The Leicester Arch and the Temple of Janus
Sir Edwin Lutyens was one of the foremost English architects of his day and was invited in 1919 to design a war memorial for the city of Leicester. For Lutyens the architectural challenge was to express in stone the profound sense of loss the nation and the city felt, in a poetic architectural expression of the fundamental truths of life and death while at the same time remaining fundamentally pantheist. To this end he turned to antiquity and a little known Roman temple, the temple of Janus in Rome, which had embodied in its design very particular solar alignments related to the summer solstices. Just as the priests of Janus built solar alignments into their temple so Lutyens gave a secret solar alignment to his war memorial. This article describes the background to the temple of Janus and how it influenced Lutyens’s design for the Leicester Arch of Remembrance.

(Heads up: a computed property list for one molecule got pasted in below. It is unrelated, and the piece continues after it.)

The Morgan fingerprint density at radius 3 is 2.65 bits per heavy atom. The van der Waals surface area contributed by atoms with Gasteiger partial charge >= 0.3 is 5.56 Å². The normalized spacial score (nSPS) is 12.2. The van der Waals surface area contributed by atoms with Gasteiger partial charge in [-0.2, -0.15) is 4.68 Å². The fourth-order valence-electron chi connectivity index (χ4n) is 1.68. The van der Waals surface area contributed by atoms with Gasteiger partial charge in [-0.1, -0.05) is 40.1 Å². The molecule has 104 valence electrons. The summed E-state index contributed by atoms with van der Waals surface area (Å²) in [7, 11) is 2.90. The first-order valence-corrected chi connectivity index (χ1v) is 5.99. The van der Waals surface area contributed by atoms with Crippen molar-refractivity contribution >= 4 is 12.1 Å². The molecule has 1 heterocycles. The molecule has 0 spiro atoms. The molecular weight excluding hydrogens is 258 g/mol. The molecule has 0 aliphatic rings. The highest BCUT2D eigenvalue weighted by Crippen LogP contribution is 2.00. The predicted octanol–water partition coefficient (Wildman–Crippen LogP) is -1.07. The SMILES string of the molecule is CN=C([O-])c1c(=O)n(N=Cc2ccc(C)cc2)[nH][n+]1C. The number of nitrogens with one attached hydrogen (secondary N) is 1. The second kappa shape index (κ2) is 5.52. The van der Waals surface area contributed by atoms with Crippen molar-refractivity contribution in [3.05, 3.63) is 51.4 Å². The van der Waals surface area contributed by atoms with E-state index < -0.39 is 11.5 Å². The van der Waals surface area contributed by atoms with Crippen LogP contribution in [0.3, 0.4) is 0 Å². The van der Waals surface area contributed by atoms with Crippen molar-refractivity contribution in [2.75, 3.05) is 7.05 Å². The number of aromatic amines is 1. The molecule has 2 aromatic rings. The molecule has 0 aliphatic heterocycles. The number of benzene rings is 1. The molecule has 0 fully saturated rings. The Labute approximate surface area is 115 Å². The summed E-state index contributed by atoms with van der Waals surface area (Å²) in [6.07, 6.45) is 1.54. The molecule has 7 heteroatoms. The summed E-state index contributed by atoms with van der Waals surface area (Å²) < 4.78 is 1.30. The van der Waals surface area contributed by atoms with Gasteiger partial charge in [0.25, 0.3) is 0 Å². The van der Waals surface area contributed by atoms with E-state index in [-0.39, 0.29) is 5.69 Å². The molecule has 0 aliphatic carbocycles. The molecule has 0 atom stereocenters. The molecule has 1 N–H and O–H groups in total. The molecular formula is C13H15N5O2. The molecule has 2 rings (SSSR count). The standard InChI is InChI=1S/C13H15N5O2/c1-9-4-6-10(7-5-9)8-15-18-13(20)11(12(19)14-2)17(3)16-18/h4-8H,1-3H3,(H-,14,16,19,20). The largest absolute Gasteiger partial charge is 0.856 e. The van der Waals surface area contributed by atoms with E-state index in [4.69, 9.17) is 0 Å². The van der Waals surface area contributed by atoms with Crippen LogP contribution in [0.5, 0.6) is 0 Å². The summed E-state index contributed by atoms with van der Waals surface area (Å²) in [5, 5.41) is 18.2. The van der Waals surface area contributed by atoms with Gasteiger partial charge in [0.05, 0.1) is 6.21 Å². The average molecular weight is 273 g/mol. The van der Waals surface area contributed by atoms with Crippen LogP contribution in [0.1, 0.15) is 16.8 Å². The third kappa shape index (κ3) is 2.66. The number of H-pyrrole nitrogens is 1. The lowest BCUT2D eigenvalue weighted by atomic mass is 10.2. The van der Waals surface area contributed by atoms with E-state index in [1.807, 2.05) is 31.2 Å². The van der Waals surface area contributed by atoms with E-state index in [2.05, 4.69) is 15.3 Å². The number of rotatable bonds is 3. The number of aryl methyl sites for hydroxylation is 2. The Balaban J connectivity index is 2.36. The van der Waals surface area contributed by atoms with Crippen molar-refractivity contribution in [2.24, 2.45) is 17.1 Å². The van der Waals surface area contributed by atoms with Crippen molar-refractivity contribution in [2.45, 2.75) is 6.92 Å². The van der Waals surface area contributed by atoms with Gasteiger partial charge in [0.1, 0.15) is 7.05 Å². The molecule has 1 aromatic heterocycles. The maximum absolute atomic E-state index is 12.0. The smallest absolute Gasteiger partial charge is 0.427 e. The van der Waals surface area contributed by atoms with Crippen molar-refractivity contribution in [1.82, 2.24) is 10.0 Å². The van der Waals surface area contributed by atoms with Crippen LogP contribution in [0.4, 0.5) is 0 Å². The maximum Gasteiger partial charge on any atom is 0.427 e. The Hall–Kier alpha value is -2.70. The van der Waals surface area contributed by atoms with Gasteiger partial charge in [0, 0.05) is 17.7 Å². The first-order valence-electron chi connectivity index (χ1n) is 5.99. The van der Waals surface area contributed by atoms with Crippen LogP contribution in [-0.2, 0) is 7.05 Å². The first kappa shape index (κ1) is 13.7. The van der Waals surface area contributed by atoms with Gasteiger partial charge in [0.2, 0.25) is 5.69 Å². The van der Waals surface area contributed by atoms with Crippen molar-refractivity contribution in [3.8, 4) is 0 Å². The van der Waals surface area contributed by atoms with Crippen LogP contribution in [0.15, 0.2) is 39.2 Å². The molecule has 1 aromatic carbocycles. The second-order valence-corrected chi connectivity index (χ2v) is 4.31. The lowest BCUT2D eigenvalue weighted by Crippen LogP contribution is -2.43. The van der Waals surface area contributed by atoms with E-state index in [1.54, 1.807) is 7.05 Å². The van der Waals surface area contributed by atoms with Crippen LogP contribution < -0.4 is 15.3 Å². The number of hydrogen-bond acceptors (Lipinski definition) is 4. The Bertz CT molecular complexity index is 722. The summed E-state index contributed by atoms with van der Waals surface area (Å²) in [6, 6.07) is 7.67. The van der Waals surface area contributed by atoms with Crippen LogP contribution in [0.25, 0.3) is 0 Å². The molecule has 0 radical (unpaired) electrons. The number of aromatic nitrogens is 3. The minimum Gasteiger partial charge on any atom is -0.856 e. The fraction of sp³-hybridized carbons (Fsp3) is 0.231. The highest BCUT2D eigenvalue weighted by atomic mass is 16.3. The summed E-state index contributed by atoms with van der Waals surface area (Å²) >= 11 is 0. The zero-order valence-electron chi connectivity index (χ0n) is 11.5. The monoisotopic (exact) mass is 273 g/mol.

An article written for the magazine, Leicestershire and Rutland Life, published in December 2007.
Citation : Cawthorne, D. (2007) The Leicester Arch and the Temple of Janus. Leicestershire and Rutland Life, December 2007, pp.16-17
Research Group : Digital Building Heritage Group
Peer Reviewed : No